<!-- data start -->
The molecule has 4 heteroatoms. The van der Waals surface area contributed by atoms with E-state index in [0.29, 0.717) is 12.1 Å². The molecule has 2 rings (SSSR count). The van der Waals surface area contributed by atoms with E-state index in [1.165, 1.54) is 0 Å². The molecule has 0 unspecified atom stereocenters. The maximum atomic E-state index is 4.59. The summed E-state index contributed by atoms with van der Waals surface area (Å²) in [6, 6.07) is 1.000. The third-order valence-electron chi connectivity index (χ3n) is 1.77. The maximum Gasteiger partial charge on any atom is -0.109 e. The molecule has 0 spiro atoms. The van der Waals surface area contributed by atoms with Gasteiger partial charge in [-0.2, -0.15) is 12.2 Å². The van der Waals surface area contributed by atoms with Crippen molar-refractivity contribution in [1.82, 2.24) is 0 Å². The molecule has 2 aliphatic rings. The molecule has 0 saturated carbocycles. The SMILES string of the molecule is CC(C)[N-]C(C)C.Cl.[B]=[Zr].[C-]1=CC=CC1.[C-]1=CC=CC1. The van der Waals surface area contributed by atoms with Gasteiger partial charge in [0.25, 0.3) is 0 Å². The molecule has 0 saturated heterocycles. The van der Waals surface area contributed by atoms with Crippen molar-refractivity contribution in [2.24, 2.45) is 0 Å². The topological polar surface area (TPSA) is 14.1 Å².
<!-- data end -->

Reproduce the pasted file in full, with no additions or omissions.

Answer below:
The molecule has 4 heteroatoms. The van der Waals surface area contributed by atoms with E-state index in [0.29, 0.717) is 12.1 Å². The molecule has 2 rings (SSSR count). The van der Waals surface area contributed by atoms with E-state index in [1.165, 1.54) is 0 Å². The molecule has 0 unspecified atom stereocenters. The maximum atomic E-state index is 4.59. The summed E-state index contributed by atoms with van der Waals surface area (Å²) in [6, 6.07) is 1.000. The third-order valence-electron chi connectivity index (χ3n) is 1.77. The maximum Gasteiger partial charge on any atom is -0.109 e. The molecule has 0 spiro atoms. The van der Waals surface area contributed by atoms with Gasteiger partial charge in [-0.2, -0.15) is 12.2 Å². The van der Waals surface area contributed by atoms with Crippen molar-refractivity contribution in [1.82, 2.24) is 0 Å². The molecule has 2 aliphatic rings. The molecule has 0 saturated carbocycles. The SMILES string of the molecule is CC(C)[N-]C(C)C.Cl.[B]=[Zr].[C-]1=CC=CC1.[C-]1=CC=CC1. The van der Waals surface area contributed by atoms with Gasteiger partial charge in [0.25, 0.3) is 0 Å². The molecule has 0 saturated heterocycles. The van der Waals surface area contributed by atoms with Crippen molar-refractivity contribution in [2.24, 2.45) is 0 Å². The topological polar surface area (TPSA) is 14.1 Å².